ΔTHPS calculation example. In this example, THPS at baseline is 4+3+4+4+4+4+4+4+4+4+4+3 = 46; THPS at 1 month is 2+2+3+3+3+4+4+3+3+2+2+1 = 32. Thus ΔTHPS = 46 − 32 = 14. Since 14 is greater than the threshold of 5, this patient is positive, and a favorable outcome is predicted.
Figure 1.
 
ΔTHPS calculation example. In this example, THPS at baseline is 4+3+4+4+4+4+4+4+4+4+4+3 = 46; THPS at 1 month is 2+2+3+3+3+4+4+3+3+2+2+1 = 32. Thus ΔTHPS = 46 − 32 = 14. Since 14 is greater than the threshold of 5, this patient is positive, and a favorable outcome is predicted.
Figure 2.
 
ROC curve for the ΔTHPS-based prediction of successful PRP treatment. The sensitivity (y-axis) and (1 − specificity) (x-axis) are shown, as a function of the threshold for ΔTHPS. In the calculation of sensitivity and specificity, a “positive result” is a prediction that the patient will successfully complete panretinal laser photocoagulation, using the success criteria previously defined. 9 The selected threshold point, ΔTHPS > 5, is shown as a black square, along with the specificity and sensitivity at that point.
Figure 2.
 
ROC curve for the ΔTHPS-based prediction of successful PRP treatment. The sensitivity (y-axis) and (1 − specificity) (x-axis) are shown, as a function of the threshold for ΔTHPS. In the calculation of sensitivity and specificity, a “positive result” is a prediction that the patient will successfully complete panretinal laser photocoagulation, using the success criteria previously defined. 9 The selected threshold point, ΔTHPS > 5, is shown as a black square, along with the specificity and sensitivity at that point.
Figure 3.
 
Tabulation of subject outcomes. The tree diagram summarizes subject outcomes for “response” defined as successful completion of panretinal laser photocoagulation by month 3, and “treatment failure” defined as the need for vitrectomy or other surgery by month 1. Counts for month 1 responders and treatment failures have been divided by 2, to allow direct comparison with results from the validation set, which contains half of the subjects to whom the predictive model was applied. Classification by ΔTHPS result is not applicable to month 1 treatment failures or successes, because there is no need to use ΔTHPS to predict their status at month 3.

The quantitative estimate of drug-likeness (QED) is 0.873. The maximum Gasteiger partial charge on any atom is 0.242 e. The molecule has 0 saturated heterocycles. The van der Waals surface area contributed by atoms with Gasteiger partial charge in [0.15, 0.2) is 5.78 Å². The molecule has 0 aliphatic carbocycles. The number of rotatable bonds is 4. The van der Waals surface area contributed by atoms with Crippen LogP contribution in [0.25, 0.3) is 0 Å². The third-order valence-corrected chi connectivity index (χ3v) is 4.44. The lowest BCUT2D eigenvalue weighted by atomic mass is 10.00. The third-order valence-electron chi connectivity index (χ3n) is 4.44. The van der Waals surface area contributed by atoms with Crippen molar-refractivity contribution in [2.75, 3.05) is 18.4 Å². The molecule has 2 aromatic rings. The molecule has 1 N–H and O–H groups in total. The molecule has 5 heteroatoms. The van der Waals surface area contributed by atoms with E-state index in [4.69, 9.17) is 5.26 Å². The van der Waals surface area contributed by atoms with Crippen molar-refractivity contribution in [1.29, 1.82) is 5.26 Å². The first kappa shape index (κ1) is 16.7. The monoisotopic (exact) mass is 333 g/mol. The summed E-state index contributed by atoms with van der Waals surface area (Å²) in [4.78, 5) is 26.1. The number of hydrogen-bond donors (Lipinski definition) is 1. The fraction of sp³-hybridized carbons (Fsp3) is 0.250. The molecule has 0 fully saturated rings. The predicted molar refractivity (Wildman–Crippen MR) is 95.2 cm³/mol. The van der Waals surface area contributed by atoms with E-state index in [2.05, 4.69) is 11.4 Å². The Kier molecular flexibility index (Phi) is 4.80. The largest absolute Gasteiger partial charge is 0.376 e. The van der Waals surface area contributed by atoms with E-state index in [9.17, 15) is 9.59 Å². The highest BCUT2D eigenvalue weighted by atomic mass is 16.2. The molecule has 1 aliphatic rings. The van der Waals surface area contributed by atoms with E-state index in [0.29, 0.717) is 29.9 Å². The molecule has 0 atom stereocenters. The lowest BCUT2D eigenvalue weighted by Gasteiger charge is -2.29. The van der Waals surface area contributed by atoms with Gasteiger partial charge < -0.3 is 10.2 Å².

Figure 3.
 
Tabulation of subject outcomes. The tree diagram summarizes subject outcomes for “response” defined as successful completion of panretinal laser photocoagulation by month 3, and “treatment failure” defined as the need for vitrectomy or other surgery by month 1. Counts for month 1 responders and treatment failures have been divided by 2, to allow direct comparison with results from the validation set, which contains half of the subjects to whom the predictive model was applied. Classification by ΔTHPS result is not applicable to month 1 treatment failures or successes, because there is no need to use ΔTHPS to predict their status at month 3.